The Air We Breathe: Implicit Bias And Police Shootings

  • Download
  • <iframe src="https://www.npr.org/player/embed/876073130/876079143" width="100%" height="290" frameborder="0" scrolling="no" title="NPR embedded audio player">
  • Transcript

Hannah Groch-Begley listens to Dylan Matthews play the ukulele at their home in Washington, D.C. Dylan had hesitated to buy the ukulele because it felt like too big of an indulgence. Shankar Vedantam/NPR hide caption

toggle caption
Shankar Vedantam/NPR

Playing Favorites: When Kindness Toward Some Means Callousness Toward Others

If we do a favor for someone we know, we think we've done a good deed. What we don't tend to ask is: Who have we harmed by treating this person with more kindness than we show toward others? This week, in the second of our two-part series on moral decision-making, we consider how actions that come from a place of love can lead to a more unjust world.

Playing Favorites: When Kindness Toward Some Means Callousness Toward Others

  • Download
  • <iframe src="https://www.npr.org/player/embed/870352402/872587728" width="100%" height="290" frameborder="0" scrolling="no" title="NPR embedded audio player">
  • Transcript
DNY59/Getty Images

Justifying The Means: What It Means To Treat All Suffering Equally

When we are asked to make a moral choice, many of us imagine it involves listening to our hearts. To that, philosopher Peter Singer says, "nonsense." Singer believes there are no moral absolutes, and that logic and calculation are better guides to moral behavior than feelings and intuitions. This week, we talk with Singer about why this approach is so hard to put into practice, and look at the hard moral choices presented by the COVID-19 pandemic.

Justifying The Means: What It Means To Treat All Suffering Equally

  • Download
  • <iframe src="https://www.npr.org/player/embed/866768837/867993575" width="100%" height="290" frameborder="0" scrolling="no" title="NPR embedded audio player">
  • Transcript
Images by Fabio/Getty Images

The Time Machine: How Nostalgia Prepares Us For The Future

In recent months, many of us have looked back with longing at our lives before COVID-19. For many of us, that world was one of bustle and activity — marked by scenes of packed restaurants, crowded subway cars, and chaotic playgrounds. In this audio essay, Shankar discusses our wistfulness for the world before the pandemic, and why such nostalgia can actually help to orient us toward the future.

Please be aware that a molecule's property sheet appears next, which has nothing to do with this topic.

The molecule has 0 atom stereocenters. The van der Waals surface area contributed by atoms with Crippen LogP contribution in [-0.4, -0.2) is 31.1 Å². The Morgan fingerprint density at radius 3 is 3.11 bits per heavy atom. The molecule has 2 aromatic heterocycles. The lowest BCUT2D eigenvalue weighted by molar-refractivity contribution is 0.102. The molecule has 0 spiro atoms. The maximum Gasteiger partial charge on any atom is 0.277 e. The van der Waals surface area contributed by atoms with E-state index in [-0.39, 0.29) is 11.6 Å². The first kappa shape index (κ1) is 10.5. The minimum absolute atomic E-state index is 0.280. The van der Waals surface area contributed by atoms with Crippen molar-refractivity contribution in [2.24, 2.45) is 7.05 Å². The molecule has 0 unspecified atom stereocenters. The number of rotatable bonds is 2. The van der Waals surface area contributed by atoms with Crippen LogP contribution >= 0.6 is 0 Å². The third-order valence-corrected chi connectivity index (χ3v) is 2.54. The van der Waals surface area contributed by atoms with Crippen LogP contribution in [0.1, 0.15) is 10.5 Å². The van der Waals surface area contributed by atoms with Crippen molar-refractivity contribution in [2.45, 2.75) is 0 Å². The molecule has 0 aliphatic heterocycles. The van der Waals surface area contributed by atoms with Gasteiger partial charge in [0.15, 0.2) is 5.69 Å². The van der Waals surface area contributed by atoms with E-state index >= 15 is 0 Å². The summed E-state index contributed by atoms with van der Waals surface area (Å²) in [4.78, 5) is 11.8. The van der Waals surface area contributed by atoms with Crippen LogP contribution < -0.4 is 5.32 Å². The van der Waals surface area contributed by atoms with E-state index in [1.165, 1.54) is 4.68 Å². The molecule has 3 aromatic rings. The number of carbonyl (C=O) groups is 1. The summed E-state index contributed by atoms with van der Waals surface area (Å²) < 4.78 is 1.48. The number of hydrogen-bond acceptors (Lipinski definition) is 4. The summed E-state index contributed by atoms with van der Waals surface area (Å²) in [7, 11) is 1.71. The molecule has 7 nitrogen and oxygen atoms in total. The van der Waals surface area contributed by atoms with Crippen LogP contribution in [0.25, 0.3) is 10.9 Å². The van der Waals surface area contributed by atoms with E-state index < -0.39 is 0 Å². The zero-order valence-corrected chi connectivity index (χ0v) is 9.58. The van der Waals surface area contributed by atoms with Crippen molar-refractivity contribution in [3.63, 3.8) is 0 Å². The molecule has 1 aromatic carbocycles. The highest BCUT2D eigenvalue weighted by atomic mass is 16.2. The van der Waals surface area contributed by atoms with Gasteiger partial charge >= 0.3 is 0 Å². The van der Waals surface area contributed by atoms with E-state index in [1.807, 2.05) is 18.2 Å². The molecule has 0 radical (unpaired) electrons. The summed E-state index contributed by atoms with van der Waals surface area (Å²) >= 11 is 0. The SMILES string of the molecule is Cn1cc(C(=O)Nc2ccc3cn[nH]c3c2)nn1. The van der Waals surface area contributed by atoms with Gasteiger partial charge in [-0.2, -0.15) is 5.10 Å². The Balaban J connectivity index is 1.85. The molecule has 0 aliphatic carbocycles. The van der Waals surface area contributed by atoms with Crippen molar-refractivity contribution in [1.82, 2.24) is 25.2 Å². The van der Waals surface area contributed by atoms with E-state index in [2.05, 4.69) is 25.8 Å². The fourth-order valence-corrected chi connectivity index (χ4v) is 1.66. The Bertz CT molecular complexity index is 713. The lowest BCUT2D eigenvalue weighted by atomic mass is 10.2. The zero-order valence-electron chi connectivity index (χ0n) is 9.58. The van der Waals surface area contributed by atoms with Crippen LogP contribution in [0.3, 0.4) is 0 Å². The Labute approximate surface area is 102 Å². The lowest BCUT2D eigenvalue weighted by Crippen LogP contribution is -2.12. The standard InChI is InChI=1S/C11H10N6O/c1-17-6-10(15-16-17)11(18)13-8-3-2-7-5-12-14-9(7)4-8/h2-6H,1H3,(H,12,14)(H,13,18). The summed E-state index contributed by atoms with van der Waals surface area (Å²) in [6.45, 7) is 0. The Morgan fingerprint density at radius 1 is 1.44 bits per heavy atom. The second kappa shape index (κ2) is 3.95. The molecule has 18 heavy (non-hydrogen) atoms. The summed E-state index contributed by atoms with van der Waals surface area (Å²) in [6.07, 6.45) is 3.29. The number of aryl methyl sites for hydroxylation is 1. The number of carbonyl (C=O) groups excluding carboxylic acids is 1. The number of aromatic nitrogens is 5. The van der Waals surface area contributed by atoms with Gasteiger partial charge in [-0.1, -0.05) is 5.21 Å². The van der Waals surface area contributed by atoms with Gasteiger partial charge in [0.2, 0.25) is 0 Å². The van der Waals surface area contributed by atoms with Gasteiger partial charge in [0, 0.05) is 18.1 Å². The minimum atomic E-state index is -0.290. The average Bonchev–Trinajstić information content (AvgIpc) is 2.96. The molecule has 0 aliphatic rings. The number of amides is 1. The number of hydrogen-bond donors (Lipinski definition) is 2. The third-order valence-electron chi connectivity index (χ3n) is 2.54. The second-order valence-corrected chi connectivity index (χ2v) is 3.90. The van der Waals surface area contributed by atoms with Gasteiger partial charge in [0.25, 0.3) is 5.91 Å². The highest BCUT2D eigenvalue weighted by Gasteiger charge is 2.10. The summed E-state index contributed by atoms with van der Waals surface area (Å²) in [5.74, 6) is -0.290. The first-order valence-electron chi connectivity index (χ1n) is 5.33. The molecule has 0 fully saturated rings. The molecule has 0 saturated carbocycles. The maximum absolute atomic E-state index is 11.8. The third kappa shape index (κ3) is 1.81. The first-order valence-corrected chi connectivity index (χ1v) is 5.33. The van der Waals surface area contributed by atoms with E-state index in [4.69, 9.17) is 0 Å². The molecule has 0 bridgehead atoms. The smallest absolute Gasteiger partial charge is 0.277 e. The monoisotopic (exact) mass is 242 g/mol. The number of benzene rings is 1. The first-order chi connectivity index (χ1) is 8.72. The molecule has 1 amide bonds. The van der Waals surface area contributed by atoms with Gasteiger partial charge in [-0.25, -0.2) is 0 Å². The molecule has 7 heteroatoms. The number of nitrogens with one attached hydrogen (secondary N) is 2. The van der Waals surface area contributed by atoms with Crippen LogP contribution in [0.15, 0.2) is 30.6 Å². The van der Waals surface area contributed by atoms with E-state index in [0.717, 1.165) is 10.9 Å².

The Time Machine: How Nostalgia Prepares Us For The Future

  • Download
  • <iframe src="https://www.npr.org/player/embed/865143353/865986604" width="100%" height="290" frameborder="0" scrolling="no" title="NPR embedded audio player">
  • Transcript

A recent study found that black doctors were more effective than non-black doctors at convincing black men to use preventative health services. Angela Hsieh hide caption

toggle caption
Angela Hsieh

People Like Us: How Our Identities Shape Health And Educational Success

Far from being "the great equalizer," COVID-19 has disproportionately sickened and killed African Americans and Latinos in the U.S. Many of the reasons for these inequalities reach back to before the pandemic began. This week, we return to a 2019 episode that investigates a specific source of racial disparities in medicine and beyond—and considers an uncomfortable solution.

People Like Us: How Our Identities Shape Health And Educational Success

  • <iframe src="https://www.npr.org/player/embed/860926909/861059058" width="100%" height="290" frameborder="0" scrolling="no" title="NPR embedded audio player">
  • Transcript

Volunteers for the grassroots network Columbia Community Care organize donated groceries and household items at one of five distribution sites in Howard County, Maryland. Courtesy of Erika Strauss Chavarria hide caption

toggle caption
Courtesy of Erika Strauss Chavarria

Our Better Angels: What We Lose When We Assume People Are Bad

In the months since the spread of the coronavirus, stories of selfishness and exploitation have become all too familiar: people ignoring social distancing guidelines, or even selling medical equipment at inflated prices. Most of our public and economic policies take aim at these sorts of people — the wrongdoers and the profiteers. But is there a hidden cost to the rest of us when we put bad actors at the center of our thinking? Do the measures we put in place to curtail the selfish inadvertently hurt our capacity to do right by others?

Our Better Angels: What We Lose When We Assume People Are Bad

  • Download
  • <iframe src="https://www.npr.org/player/embed/857156637/858198569" width="100%" height="290" frameborder="0" scrolling="no" title="NPR embedded audio player">
  • Transcript
Back To Top
or search npr.org